$1.3M given to improve two ferry terminals

Posted July 14, 2009, at 8:27 p.m.

AUGUSTA, Maine — The state has received $1.3 million in federal funds for improvements to the Maine State Ferry Service terminals at Islesboro and Lincolnville Beach.

The award of the federal stimulus funds to the Maine Department of Transportation was announced Tuesday by Rep. Michael Michaud, D-Maine.

“Ferry services provide a vital link to Maine’s many island communities,” Michaud said in making the announcement. “This funding will promote safety by improving the dock infrastructure. Investments like these will make a real difference for the users and operators of this ferry service.”

The money from the American Recovery and Reinvestment Act will be used to replace aging fender systems on the mainland and island ferry terminals. The fenders are used to secure the ferries in place for loading and unloading at the terminals.

Paul Pottle, manager of the DOT’s multimodal program, said the existing fenders were installed in the 1980s and were in need of replacement. At the time they were installed, he said, the ferry service expected the fenders to hold up better than they did.

“They’ve given us 20 years but they should have lasted longer,” Pottle said Tuesday.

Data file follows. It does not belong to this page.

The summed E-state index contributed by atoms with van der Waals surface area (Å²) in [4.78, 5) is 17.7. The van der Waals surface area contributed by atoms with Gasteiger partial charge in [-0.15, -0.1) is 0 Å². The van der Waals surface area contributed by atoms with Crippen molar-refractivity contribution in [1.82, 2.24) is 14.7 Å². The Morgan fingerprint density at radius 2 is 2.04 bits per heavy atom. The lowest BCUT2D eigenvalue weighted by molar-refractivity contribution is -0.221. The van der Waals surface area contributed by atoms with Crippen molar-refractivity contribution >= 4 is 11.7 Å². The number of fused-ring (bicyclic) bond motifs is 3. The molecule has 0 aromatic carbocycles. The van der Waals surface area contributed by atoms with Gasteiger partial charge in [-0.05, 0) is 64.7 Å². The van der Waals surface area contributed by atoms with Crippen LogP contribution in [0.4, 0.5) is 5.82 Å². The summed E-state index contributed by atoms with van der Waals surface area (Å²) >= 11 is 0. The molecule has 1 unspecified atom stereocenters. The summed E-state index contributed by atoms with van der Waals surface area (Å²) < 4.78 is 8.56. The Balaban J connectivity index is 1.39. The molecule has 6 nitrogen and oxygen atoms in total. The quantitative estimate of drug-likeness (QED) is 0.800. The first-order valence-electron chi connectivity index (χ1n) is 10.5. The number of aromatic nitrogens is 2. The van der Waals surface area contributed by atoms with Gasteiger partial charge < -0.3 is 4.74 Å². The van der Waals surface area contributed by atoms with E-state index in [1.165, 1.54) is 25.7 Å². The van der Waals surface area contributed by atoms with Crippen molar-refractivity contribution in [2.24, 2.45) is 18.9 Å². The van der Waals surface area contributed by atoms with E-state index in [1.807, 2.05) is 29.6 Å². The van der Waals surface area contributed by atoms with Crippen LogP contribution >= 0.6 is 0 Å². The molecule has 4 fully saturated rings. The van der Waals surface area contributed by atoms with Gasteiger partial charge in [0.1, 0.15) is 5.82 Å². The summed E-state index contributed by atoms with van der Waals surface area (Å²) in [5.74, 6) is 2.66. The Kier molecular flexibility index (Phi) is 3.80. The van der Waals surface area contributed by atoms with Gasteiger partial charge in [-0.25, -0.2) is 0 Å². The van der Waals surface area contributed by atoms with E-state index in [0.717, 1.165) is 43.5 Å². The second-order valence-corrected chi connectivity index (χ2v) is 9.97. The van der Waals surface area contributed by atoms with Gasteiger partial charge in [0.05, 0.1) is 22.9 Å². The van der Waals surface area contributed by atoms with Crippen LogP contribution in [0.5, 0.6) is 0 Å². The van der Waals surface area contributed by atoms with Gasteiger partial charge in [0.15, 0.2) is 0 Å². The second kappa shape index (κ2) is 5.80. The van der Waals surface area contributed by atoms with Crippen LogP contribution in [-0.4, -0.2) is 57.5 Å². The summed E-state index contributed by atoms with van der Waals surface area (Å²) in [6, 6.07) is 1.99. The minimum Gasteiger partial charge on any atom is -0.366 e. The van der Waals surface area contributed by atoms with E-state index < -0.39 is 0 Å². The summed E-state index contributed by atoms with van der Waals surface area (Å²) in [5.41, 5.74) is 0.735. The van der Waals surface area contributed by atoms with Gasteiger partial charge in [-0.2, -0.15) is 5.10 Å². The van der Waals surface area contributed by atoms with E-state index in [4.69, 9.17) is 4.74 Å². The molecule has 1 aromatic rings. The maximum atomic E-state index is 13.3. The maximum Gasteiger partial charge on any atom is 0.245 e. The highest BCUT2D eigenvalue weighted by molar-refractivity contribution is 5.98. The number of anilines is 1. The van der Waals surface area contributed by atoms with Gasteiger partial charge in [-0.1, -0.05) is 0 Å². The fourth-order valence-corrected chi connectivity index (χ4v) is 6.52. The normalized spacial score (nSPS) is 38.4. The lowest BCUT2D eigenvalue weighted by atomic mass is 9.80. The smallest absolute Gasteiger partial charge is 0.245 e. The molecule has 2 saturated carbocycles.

The ferry service is in the middle of a $6 million replacement of transfer bridges at the Lincolnville and Islesboro terminals, and the fender project would not get under way until that job is completed, Pottle said.

“We’ll have to do a little design work and put the fender project out for bid, probably late this year or early next year,” he said. “We will take them off one at a time to install them and will have to work around the boats. This is really going to be fabricated panels that can be put in place and they can do that while the ferry service is operational.”

The transfer bridge project will require shutting down ferry service for about four weeks beginning in late September. The transfer bridges at both terminals are more than 50 years old and are beyond their useful life, Pottle said. Island residents have accepted the loss of ferry service for a month because replacement of the transfer bridges has been long overdue.

Cianbro Corp. was awarded the contract to replace the transfer bridges and is in the process of fabricating two 80-foot-long, 14-foot-wide bridges at its Pittsfield site. Once completed, the bridges will be placed on barges and floated to Islesboro and Lincolnville Beach. They will be lifted into place by a crane and will be installed during the same four-week period.

Vehicle trips to the island will be suspended during that period, except for some limited trips on a private ferry. In addition, the state has arranged to take foot passengers to and from the island on a private vessel. Ambulance calls and medical emergencies will be handled by private vessel or LifeFlight helicopter if needed.

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